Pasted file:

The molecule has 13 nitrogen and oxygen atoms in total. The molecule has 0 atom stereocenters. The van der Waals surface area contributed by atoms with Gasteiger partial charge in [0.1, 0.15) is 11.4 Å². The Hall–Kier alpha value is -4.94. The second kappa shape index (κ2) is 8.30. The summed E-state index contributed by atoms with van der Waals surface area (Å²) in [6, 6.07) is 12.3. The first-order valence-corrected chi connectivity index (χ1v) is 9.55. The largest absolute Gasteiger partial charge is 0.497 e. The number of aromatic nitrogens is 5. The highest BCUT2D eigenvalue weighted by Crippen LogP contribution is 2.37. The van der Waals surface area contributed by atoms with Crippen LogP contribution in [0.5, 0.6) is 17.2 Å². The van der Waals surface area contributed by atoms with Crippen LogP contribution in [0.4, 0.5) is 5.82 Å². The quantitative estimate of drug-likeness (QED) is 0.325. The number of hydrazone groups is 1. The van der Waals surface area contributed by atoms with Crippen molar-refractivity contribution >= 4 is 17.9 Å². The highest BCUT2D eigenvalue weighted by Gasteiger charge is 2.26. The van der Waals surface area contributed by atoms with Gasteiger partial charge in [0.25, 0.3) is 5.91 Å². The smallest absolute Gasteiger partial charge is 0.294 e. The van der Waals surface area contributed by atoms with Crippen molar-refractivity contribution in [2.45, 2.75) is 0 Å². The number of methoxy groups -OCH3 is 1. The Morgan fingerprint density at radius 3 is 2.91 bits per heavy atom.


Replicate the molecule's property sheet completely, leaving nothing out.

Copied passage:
The molecule has 13 nitrogen and oxygen atoms in total. The molecule has 0 atom stereocenters. The van der Waals surface area contributed by atoms with Gasteiger partial charge in [0.1, 0.15) is 11.4 Å². The Hall–Kier alpha value is -4.94. The second kappa shape index (κ2) is 8.30. The summed E-state index contributed by atoms with van der Waals surface area (Å²) in [6, 6.07) is 12.3. The first-order valence-corrected chi connectivity index (χ1v) is 9.55. The largest absolute Gasteiger partial charge is 0.497 e. The number of aromatic nitrogens is 5. The highest BCUT2D eigenvalue weighted by Crippen LogP contribution is 2.37. The van der Waals surface area contributed by atoms with Crippen LogP contribution in [0.5, 0.6) is 17.2 Å². The van der Waals surface area contributed by atoms with Crippen LogP contribution in [0.4, 0.5) is 5.82 Å². The quantitative estimate of drug-likeness (QED) is 0.325. The number of hydrazone groups is 1. The van der Waals surface area contributed by atoms with Crippen molar-refractivity contribution >= 4 is 17.9 Å². The highest BCUT2D eigenvalue weighted by Gasteiger charge is 2.26. The van der Waals surface area contributed by atoms with Gasteiger partial charge in [0.25, 0.3) is 5.91 Å². The smallest absolute Gasteiger partial charge is 0.294 e. The van der Waals surface area contributed by atoms with Crippen molar-refractivity contribution in [2.45, 2.75) is 0 Å². The number of methoxy groups -OCH3 is 1. The Morgan fingerprint density at radius 3 is 2.91 bits per heavy atom.